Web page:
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For one night, it was nice to have genuine cause for celebration. The hockey season has been one long, joyless ordeal. Even the hardiest Sabres fan has to be weary of rooting for the worst team in franchise history and the distant promise of high draft picks.

Mercifully, there are only three home games left in a season when any win seemed like a gift. Saturday was a welcome change, a chance to honor Dominik Hasek and be reminded of a time when you expected them to win every night, because they had the best goalie on the planet.

I wondered how the fans would receive Hasek in First Niagara Center. Too many men have left on bad terms over the years – Pat LaFontaine twice. Reunions have been uneasy at times. Players who left for bigger money, like Michael Peca, Chris Drury and Daniel Briere, heard their share of boos.

But Hasek had returned before, when Terry Pegula had him drop the puck two years ago. Suffering Sabres fans are more eager than ever to embrace their past heroes, to let bygones be bygones and recall past triumphs.

A packed house welcomed Hasek into the Sabres Hall of Fame with a standing ovation before the game against the Lightning, shouting their appreciation to The Dominator for his nine wondrous years in a Buffalo jersey.

Hasek, who was introduced by Danny Gare and Rick Jeanneret, thanked his former teammates and said he was humbled to be in the same company with the French Connection, LaFontaine, Gare, Dale Hawerchuk, Jeanneret and others. He thanked the Pegulas and, finally, the fans.

“I can still remember coming here from the Olympics in 1998 and being greeted by so many of you,” Hasek said. “I will never forget that, and the memories of playing for such a passionate fan base here in Buffalo.”

Emotions were especially high, so soon after Ralph Wilson’s passing. After Hasek left the ice, waving his replica Hall of Fame saber, Wilson’s image appeared on the video board and the Sabres asked the crowd to observe a moment of silence.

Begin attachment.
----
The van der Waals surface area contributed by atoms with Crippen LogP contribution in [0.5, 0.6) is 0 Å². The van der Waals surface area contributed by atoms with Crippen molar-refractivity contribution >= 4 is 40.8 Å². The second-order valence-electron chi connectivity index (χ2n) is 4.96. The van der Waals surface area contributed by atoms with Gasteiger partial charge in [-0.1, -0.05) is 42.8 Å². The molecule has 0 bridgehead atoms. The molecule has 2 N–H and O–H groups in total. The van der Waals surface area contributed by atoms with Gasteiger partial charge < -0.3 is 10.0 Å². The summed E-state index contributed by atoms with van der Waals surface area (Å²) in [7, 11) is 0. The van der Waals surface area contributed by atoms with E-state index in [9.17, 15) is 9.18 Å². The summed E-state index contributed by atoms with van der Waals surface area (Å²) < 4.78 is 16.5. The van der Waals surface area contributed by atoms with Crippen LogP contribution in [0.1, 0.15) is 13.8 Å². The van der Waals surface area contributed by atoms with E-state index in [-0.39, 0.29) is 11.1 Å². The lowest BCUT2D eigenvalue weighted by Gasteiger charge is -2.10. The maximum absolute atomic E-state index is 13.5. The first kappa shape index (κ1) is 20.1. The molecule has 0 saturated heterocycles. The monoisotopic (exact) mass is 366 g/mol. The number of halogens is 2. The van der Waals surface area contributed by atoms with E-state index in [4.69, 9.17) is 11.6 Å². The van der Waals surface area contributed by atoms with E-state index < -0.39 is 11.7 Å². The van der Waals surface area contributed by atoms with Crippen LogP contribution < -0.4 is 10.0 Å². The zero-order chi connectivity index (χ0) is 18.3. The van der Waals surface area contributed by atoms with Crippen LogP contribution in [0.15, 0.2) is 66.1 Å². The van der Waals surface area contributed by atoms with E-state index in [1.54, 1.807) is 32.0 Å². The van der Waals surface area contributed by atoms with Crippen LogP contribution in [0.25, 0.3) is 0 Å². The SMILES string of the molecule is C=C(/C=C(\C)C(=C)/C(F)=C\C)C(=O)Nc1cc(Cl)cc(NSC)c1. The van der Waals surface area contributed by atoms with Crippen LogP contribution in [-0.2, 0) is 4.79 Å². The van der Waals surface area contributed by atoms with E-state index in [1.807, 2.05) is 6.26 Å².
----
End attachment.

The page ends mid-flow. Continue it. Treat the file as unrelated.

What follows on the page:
Once again, Buffalo fans had to grapple with the contradictions in one of their greatest sports figures. The most successful men are often the most complicated and flawed. Hasek helped get Ted Nolan fired his first time around. He forced his own trade to the Red Wings in 2001.

In the end, you accept that there’s more good than bad. Like Wilson, Hasek gave Buffalo fans some of their fondest memories. He was a two-time MVP, a six-time Vezina winner. He led the Czechs to the Olympic gold medal in 1998 and dragged the Sabres to two conference finals and a Cup final from 1997-99.

Stats and honors can’t capture how it felt to see him at his peak. Hasek made the impossible save seem routine. You took him for granted after awhile. Some consider him the best goalie ever. He was the best I ever saw, perhaps the best pro athlete in Buffalo history.

During a Friday news conference, Hasek was asked how he wanted to be remembered. He was typically uncomfortable speaking in English. But this one was easy.

“I want to be remembered as a competitor who always gave the team a chance to win the game,” he said. “That’s what hockey for me was about.”

The Sabres did a lot of winning with Hasek, but never won the Stanley Cup. I can’t blame him for wanting to escape a franchise that wouldn’t go all-out to win. It seems an act of mercy to set him free from the dysfunction to win two Cups in Detroit.

“We never won here in Buffalo,” Hasek said. “It’s disappointing. But life goes on. I believe one day, Buffalo will win the Cup. It will be with some other people. This city deserves to win one day. I don’t know when it’s going to happen, but one day it will happen.”

Hasek has gray hair now, white at the temples. But he still looks fit, capable of the big save. He played professionally in Russia until early 2011 and made overtures to some NHL teams last season about coming back at 48.

“I played my last game in Feburary in 2011 in Russia,” he said. “My equipment is still in the same bag. I spent 30 or 40 years playing goalie. So when I go out and have fun with my friends, I’d rather play just for fun as defenseman.”

It was when Hasek’s Heroes came up that Dom became most animated. Before leaving Buffalo in 2001, he set up his charitable foundation, which provides financial support for children from low-to-moderate income families in the city to play hockey.

Hasek wanted to make sure a part of him remained in Buffalo. At the time, I wondered if it would be one of these charities that made an initial stir and faded out. But Hasek’s Heroes is going strong. The fact that Willie O’Ree – director of the NHL’s diversity program – was here for Hasek’s induction was proof of that.

“His program is definitely growing every year,” said O’Ree, who was the first black player in NHL history. “You see the growth and kids that have been in the program three, four and five years. Some of them are in the process of going to college and it’s great.”

Hasek said he keeps in close contact with the people who run Hasek’s Heroes and comes back regularly to review its progress. He seemed more proud of the foundation than anything. Some of his greatest admirers are the ones who have profited from his big heart, same as Ralph Wilson.

“Hasek’s Heroes is one of the most important things in my life,” he said. “I tried to establish something in this city for this community, because I knew I wouldn’t be here forever. This is something that keeps me in Buffalo.”

The more time that goes by, the more Buffalo fans appreciate how good they had it when he was here.

email: jsullivan@buffnews.com